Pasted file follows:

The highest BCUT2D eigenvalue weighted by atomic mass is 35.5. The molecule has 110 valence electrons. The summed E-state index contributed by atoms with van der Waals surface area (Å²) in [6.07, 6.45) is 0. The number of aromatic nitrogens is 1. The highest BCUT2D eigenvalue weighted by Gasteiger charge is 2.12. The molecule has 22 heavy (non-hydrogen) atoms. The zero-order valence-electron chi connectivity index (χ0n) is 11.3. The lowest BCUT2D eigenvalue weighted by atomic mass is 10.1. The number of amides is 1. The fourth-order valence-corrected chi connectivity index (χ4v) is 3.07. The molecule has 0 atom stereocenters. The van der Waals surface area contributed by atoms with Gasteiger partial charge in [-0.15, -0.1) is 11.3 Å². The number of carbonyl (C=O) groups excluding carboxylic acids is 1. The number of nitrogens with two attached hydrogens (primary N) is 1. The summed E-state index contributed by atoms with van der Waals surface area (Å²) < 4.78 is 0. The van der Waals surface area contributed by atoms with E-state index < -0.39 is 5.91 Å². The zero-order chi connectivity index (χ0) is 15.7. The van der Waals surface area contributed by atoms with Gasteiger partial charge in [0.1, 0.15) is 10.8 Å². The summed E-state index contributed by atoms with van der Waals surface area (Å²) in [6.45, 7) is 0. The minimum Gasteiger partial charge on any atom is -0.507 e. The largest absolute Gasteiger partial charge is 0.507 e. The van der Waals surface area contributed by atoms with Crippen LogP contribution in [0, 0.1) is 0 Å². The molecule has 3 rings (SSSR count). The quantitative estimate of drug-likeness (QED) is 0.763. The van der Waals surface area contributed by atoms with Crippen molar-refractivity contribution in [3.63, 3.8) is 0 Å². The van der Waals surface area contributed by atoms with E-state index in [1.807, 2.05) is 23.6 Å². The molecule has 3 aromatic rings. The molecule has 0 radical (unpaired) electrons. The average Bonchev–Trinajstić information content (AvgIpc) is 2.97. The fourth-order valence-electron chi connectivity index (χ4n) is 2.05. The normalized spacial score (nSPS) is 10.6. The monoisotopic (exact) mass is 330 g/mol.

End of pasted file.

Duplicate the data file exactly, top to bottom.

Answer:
The highest BCUT2D eigenvalue weighted by atomic mass is 35.5. The molecule has 110 valence electrons. The summed E-state index contributed by atoms with van der Waals surface area (Å²) in [6.07, 6.45) is 0. The number of aromatic nitrogens is 1. The highest BCUT2D eigenvalue weighted by Gasteiger charge is 2.12. The molecule has 22 heavy (non-hydrogen) atoms. The zero-order valence-electron chi connectivity index (χ0n) is 11.3. The lowest BCUT2D eigenvalue weighted by atomic mass is 10.1. The number of amides is 1. The fourth-order valence-corrected chi connectivity index (χ4v) is 3.07. The molecule has 0 atom stereocenters. The van der Waals surface area contributed by atoms with Gasteiger partial charge in [-0.15, -0.1) is 11.3 Å². The number of carbonyl (C=O) groups excluding carboxylic acids is 1. The number of nitrogens with two attached hydrogens (primary N) is 1. The summed E-state index contributed by atoms with van der Waals surface area (Å²) < 4.78 is 0. The van der Waals surface area contributed by atoms with E-state index < -0.39 is 5.91 Å². The zero-order chi connectivity index (χ0) is 15.7. The van der Waals surface area contributed by atoms with Gasteiger partial charge in [0.1, 0.15) is 10.8 Å². The summed E-state index contributed by atoms with van der Waals surface area (Å²) in [6.45, 7) is 0. The minimum Gasteiger partial charge on any atom is -0.507 e. The largest absolute Gasteiger partial charge is 0.507 e. The van der Waals surface area contributed by atoms with Crippen LogP contribution in [0, 0.1) is 0 Å². The molecule has 3 rings (SSSR count). The quantitative estimate of drug-likeness (QED) is 0.763. The van der Waals surface area contributed by atoms with Crippen molar-refractivity contribution in [3.63, 3.8) is 0 Å². The van der Waals surface area contributed by atoms with E-state index in [1.807, 2.05) is 23.6 Å². The molecule has 3 aromatic rings. The molecule has 0 radical (unpaired) electrons. The average Bonchev–Trinajstić information content (AvgIpc) is 2.97. The fourth-order valence-electron chi connectivity index (χ4n) is 2.05. The normalized spacial score (nSPS) is 10.6. The monoisotopic (exact) mass is 330 g/mol.